First, the Trump campaign worked behind the scenes to block a plank of the Republican platform calling for providing weapons to Ukraine to fight pro-Russian rebels. And then Trump gave an interview to The New York Times in which he suggested that he would not automatically defend NATO allies under attack, leaving Eastern Europe, particularly the Baltic states, open to Russian incursions.
In the interview with the Times, Trump adopted criticisms of the United States frequently voiced by China, Russia, and North Korea. Trump told the Times we have to “fix our own mess” before attending to others. “I don’t think we have a right to lecture,” he said. “Look at what is happening in our country. How are we going to lecture when people are shooting policemen in cold blood?”
Trump has routinely praised dictators throughout his career, from Putin to Saddam Hussein to Muammar Gaddafi, throughout the campaign, and in the Times interview he suggested that the United States was not even in a position to even criticize abuses of human rights. Asked about Turkish President Recep Tayyip Erdogan’s post-coup crackdown, Trump said, “When the world sees how bad the United States is and we start talking about civil liberties, I don’t think we are a very good messenger.”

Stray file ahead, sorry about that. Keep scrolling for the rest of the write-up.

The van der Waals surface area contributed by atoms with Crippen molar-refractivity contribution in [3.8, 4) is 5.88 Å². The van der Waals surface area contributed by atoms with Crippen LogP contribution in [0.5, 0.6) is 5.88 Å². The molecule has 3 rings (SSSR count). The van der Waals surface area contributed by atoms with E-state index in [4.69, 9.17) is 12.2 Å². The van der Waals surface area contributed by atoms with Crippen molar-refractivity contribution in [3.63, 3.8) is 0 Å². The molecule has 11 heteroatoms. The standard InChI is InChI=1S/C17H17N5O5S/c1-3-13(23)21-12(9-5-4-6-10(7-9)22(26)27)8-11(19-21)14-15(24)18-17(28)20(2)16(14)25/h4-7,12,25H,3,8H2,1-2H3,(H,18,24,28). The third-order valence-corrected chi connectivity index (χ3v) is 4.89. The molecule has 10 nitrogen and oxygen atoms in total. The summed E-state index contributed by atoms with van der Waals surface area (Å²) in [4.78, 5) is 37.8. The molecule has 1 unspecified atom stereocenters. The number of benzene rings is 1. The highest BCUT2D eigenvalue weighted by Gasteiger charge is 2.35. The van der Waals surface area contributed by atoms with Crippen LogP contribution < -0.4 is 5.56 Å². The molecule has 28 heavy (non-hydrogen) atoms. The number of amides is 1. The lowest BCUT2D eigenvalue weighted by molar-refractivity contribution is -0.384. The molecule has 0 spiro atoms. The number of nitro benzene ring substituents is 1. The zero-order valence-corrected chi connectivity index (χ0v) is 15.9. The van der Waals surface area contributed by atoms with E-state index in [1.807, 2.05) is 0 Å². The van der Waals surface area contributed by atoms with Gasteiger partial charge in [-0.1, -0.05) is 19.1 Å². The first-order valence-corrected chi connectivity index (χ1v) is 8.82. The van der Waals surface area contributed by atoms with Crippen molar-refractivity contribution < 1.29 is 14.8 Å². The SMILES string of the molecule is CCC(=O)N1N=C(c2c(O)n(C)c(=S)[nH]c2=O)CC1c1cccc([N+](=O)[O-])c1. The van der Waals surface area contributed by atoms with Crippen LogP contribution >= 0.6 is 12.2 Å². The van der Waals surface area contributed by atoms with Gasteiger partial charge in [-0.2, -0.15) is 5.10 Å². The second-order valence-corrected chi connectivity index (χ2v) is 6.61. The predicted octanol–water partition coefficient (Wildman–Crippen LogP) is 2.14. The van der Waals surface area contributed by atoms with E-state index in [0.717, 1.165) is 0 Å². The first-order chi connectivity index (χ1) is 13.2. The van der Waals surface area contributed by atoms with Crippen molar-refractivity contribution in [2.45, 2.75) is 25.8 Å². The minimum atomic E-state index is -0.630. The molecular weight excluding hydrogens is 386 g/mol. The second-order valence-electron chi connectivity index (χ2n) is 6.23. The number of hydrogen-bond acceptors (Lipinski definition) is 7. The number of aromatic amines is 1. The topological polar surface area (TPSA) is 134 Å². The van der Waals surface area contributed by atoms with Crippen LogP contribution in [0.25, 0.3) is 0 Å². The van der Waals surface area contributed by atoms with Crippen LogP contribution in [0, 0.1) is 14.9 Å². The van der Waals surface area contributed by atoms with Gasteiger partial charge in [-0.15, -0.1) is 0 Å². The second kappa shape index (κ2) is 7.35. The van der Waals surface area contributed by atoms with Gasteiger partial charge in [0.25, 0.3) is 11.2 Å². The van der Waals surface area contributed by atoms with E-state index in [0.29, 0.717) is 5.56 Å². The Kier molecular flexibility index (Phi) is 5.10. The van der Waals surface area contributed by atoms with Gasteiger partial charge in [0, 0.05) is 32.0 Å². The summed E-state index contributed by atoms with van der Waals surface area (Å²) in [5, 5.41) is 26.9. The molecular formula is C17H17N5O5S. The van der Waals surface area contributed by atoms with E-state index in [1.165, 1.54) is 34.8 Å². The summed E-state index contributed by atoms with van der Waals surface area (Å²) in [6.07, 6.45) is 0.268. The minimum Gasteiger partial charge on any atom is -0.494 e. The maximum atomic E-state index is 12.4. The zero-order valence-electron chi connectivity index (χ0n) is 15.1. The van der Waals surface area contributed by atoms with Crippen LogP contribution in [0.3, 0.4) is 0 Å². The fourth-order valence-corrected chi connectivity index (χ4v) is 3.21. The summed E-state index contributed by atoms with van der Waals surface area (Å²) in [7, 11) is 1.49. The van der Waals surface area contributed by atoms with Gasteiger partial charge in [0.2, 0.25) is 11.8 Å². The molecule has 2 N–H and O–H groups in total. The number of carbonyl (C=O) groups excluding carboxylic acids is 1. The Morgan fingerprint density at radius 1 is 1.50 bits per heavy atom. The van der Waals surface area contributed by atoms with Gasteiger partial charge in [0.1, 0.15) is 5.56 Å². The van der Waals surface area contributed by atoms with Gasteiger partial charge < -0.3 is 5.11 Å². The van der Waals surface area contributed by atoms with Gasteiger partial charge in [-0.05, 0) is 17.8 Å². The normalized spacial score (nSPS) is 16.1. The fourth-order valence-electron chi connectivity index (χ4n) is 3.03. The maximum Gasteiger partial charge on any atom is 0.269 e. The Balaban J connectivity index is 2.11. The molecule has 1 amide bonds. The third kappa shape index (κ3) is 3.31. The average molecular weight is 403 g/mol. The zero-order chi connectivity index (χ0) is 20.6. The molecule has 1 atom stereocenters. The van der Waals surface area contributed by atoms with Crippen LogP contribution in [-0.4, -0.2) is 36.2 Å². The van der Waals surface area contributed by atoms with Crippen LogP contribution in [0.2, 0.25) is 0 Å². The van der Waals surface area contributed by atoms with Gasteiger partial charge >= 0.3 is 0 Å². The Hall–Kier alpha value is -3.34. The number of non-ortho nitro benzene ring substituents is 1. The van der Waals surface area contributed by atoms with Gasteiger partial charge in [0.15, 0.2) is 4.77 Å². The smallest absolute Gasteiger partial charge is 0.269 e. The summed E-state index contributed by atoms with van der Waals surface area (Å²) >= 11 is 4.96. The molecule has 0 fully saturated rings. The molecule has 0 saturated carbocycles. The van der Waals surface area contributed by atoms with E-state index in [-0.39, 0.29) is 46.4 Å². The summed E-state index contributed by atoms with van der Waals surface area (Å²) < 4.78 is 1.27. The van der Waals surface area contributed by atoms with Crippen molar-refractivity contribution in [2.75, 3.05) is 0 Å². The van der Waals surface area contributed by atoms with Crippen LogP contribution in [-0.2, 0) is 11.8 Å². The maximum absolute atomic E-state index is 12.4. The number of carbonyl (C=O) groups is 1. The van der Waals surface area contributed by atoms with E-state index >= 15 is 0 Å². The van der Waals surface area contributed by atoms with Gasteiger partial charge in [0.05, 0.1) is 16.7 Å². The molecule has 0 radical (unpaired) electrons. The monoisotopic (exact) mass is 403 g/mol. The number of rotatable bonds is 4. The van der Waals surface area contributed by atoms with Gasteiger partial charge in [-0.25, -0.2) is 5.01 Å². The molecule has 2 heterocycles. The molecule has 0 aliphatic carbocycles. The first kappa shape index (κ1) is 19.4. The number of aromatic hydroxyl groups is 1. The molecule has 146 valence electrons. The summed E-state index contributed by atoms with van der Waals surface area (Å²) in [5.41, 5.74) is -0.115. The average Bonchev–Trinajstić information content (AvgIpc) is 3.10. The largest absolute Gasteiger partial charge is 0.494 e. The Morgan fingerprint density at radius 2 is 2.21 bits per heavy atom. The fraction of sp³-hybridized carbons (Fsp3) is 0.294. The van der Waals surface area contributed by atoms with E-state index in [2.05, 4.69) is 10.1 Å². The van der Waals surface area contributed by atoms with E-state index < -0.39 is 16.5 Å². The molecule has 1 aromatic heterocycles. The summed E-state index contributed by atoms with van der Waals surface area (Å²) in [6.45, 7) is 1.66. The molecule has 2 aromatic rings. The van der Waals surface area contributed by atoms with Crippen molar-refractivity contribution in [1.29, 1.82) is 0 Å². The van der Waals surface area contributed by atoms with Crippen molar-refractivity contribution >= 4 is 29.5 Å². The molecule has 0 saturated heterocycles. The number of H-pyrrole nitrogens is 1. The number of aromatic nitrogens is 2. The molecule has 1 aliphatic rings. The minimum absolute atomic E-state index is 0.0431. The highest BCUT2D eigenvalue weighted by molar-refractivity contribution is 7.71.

There was, if you haven’t caught it already, an argument for America’s unexceptionalism in Trump’s comments. (Let’s just say Barack Obama would have gotten hell from the GOP if he even came close to Trump’s position.) But, for the United States’s allies and much of its foreign policy establishment, Trump’s comments about NATO were the most troubling. Per the Times:
Asked about Russia’s threatening activities that have unnerved the small Baltic States that are among the more recent entrants into NATO, Mr. Trump said that if Russia attacked them, he would decide whether to come to their aid only after reviewing whether those nations “have fulfilled their obligations to us.”
He added, “If they fulfill their obligations to us, the answer is yes.”
Trump has repeatedly argued that NATO is a bad deal for America, but he has never been quite this specific before. It’s possible that Trump, the supposed master negotiator, is simply trying to extort the small countries of Eastern Europe and reduce America’s financial commitment to NATO. But Trump has made no secret of his admiration for Putin, which suggests that his NATO position is about more than just money: Trump believes the world is better off if in the hands of despots, strongmen, and dictators.